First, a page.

Christianity in Syria: a policy of persecution or deliberate attempts to eliminate it once and for all (part 4)

By Milad Korkis Syriac journalist

Syrian Christians have participated both publicly and secretly in the Syrian protests that took place in various regions in 2011. Whether through political parties or as prominent Christian figures in Syrian society, their participation was through peaceful means and protests.

The participation of Syrian Christians in the demonstrations was a public outcry to change the dire economic situation and reform the political reality. The New York Times reported that part of the Christian community was seriously concerned about the incoming authority in case Bashar Al-Assad, who provided protection and social rights to Christians, might fall.

Mother Agnes Mary of the Cross, an outspoken pro-government mother superior of the Syriac Melkite Catholic Church in Homs and a spokesperson for the Catholic Media Center, declared that 164 Christians were killed in Homs alone. According to Mother Agnes Mary the premeditated goal of these killings was to provoke sectarian discord and violence, amid exchange of accusations on the identity of the perpetrators and gangs, and stopping Syrian Christians from participating in peaceful protests. Nevertheless, the name of many official religious figures appeared in the open during the period of public protests, such as Fr Basilius Nassar. Churches were opened for protesters and Free Syrian Army fighters, especially in Homs province.

There were, however, also reports from Syrian Orthodox sources who accused the Free Syrian Army of displacing Christians from the region. And the official Christian religious establishment rejected the popular movement fearing a similar fate as Iraqi and Egyptian Christians had suffered. Instead, it called for “an opportunity for reform”.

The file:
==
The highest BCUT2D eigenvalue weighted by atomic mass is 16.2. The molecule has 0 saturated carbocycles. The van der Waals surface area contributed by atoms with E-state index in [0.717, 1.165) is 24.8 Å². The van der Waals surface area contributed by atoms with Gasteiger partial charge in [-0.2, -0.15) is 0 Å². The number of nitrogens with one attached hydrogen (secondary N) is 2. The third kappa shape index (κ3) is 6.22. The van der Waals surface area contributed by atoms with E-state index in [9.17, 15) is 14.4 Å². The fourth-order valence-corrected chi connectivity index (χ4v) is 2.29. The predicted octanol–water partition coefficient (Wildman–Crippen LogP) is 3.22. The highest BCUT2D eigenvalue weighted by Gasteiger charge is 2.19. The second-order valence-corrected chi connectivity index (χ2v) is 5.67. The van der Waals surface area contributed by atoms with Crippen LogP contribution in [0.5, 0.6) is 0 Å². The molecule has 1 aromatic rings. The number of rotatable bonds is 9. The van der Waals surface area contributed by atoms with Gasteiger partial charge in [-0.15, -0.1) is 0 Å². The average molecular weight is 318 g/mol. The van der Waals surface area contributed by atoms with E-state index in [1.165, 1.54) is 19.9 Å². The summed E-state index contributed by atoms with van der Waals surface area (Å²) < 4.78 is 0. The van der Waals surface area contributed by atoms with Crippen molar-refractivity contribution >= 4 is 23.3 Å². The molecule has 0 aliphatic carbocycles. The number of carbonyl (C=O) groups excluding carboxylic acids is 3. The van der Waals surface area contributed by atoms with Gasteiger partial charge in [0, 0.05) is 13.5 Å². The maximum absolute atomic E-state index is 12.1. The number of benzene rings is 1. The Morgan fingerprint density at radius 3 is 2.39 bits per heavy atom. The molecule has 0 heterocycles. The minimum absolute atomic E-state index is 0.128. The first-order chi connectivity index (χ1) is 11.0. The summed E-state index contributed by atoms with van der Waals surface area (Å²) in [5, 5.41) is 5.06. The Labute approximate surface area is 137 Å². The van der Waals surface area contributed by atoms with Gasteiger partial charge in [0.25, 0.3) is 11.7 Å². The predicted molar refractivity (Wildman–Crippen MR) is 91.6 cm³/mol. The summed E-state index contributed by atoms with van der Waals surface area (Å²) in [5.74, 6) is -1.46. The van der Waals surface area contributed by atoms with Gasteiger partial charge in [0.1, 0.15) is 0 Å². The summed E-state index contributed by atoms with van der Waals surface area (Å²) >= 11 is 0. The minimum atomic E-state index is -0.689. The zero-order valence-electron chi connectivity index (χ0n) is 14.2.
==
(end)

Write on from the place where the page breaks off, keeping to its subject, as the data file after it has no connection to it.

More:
The Syrian civil war led to mass emigration of the Syrian Christians. One report even indicated that the violence in Syria has led to the emigration of 80% of Christians.

A large part of the Christians fear what happened in the various other Arab Spring countries where Islamist political movements won the government, Christians under the umbrella of Arab Spring governments have been dealt with less tolerant and got their rights less recognized. They also fear that they will be subjected to the same persecution, ethnic cleansing and sectarian discrimination, as happened to Syriacs-Assyrians, Iraqi Christians and Coptic Christians in Egypt, if their current governments fell.

Throughout the Syrian crisis most of the protests used to occur after Friday Muslims prayers during which Islamic or racist slogans were chanted. This lead to the gradual decrease of the Christian protesters, despite the support of many of them for the uprising.

The Archbishop of the Syriac Orthodox Church in Aleppo told the Lebanese Daily Star: “Honestly, everyone here is worried. We do not want to repeat in Syria what happened in Iraq. We neither want the country to be divided, nor the Christians to leave Syria.”

According to international Christian foundations, in mid-2011, Christians have been attacked by anti-government protesters for not joining the protests.

The Christians participated in the first protests in Homs province. After a while, the form of the protests turned Islamic with Islamic Salafi slogans. Although some Christians participated in the protests, the various Christian communities did not respond to the war in the same way.

On 13 January 2014, ISIS had completely taken control over the city of Raqqa. ISIS started executing Alawites and suspected Bashar Al-Assad supporters in the city. ISIS destroyed Shia mosques and Christian churches such as the Armenian Catholic Church of the Martyrs, which was later turned into an ISIS police station and an Islamic center for recruiting new extremist fighters. After ISIS took control of Raqqa most of the Christian population fled. They were estimated at 10 % of the total population before the start of the Syrian civil war.

In 2015, the ISIS attacked a number of Syriac-Assyrian villages on the banks of Khabur River, Ras al-Ayn and kidnapped 232 Christian Syriac Assyrians. The ransom for their release was estimated at about $ 100,000. Several churches were destroyed and burned by ISIS.

To be continued…

Part 1 / Part 2 / Part 3